Monday, February 02, 2009

Snow in London, not many dead

The capital is truly a lady in her white veil: capricious, cruel and a damned all-round nuisance, but what beauty, what pleasure besides.

The only possible response to that is an amused, half-charmed insouciance. So it was that my misfortune at having to get into central London at an ungodly hour was redeemed by the certain knowledge that I could not travel there by the direct route, and must instead start the morning with a pleasant stroll through the silent and snowbound streets of Cricklewood, Kilburn and West Hampstead, enjoying the sparkle and the cheerfulness of most passersby. Far preferable to standing sullenly for hours on a platform hoping in vain for some sort of train. You're going to be late; why not just enjoy that fact and mark it with a leisurely passage through the capital with a clear conscience? To experience the delights of flânerie on a journey into work - in the morning - is a rare delight.

Admittedly the joy was short-lived owing to the fact that I actually had to do some work on reaching my destination, peaceful as SW1 was with its sense of ordinary life being suspended in the icy air.

No, it isn't a very good picture. Too bad.

It did make me wonder about how many of the estimated six million or so British workers who did not make it/were asked not to go into work did not feel sufficiently motivated by a love of their job or find sufficient self worth in said job to fight their way through the snow. (There is also a nagging question about how important many of these jobs are; are they part of an economic structure built on the flimsiest foundations?). Let's leave that for another time.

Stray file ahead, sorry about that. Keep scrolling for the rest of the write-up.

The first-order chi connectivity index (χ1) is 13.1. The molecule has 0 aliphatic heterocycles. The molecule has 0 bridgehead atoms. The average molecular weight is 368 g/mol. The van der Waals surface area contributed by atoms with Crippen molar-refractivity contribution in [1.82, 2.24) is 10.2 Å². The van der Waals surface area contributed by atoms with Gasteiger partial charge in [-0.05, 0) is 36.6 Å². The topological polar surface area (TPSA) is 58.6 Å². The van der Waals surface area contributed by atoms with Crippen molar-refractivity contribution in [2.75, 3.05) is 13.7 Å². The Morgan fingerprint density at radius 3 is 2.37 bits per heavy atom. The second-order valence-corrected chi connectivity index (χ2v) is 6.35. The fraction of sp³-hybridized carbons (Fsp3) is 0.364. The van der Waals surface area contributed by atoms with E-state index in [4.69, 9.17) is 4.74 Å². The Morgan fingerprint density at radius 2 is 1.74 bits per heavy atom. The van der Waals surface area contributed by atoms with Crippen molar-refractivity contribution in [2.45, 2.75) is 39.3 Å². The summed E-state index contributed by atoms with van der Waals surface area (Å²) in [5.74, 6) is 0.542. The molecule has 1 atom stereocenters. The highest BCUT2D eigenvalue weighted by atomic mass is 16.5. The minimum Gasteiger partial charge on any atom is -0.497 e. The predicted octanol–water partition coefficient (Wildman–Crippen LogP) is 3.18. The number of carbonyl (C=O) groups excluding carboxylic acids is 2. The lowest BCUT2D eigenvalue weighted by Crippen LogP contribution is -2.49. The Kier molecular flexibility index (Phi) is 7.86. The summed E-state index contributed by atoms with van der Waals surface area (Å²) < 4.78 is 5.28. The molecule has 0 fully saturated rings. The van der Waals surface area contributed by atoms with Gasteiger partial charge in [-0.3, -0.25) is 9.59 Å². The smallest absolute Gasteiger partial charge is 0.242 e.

I rather hope that the complete shut down of London's buses and near total paralysis of the transport system was, in part, due to the fact that a number of lowly drudges deciding to enjoy this sense of normal life being frozen. Being part of a nation that is surly and workshy is no cause for embarrassment; being utterly incapable of doing the simplest tasks is.

Some more pictures, better than mine, many not taken on a camera phone in the half light.

Yes, the newspapers were right: snow was general all over London... His soul swooned slowly as he heard the snow falling faintly through the universe and faintly falling, like the descent of their last end, upon all the living and the dead.

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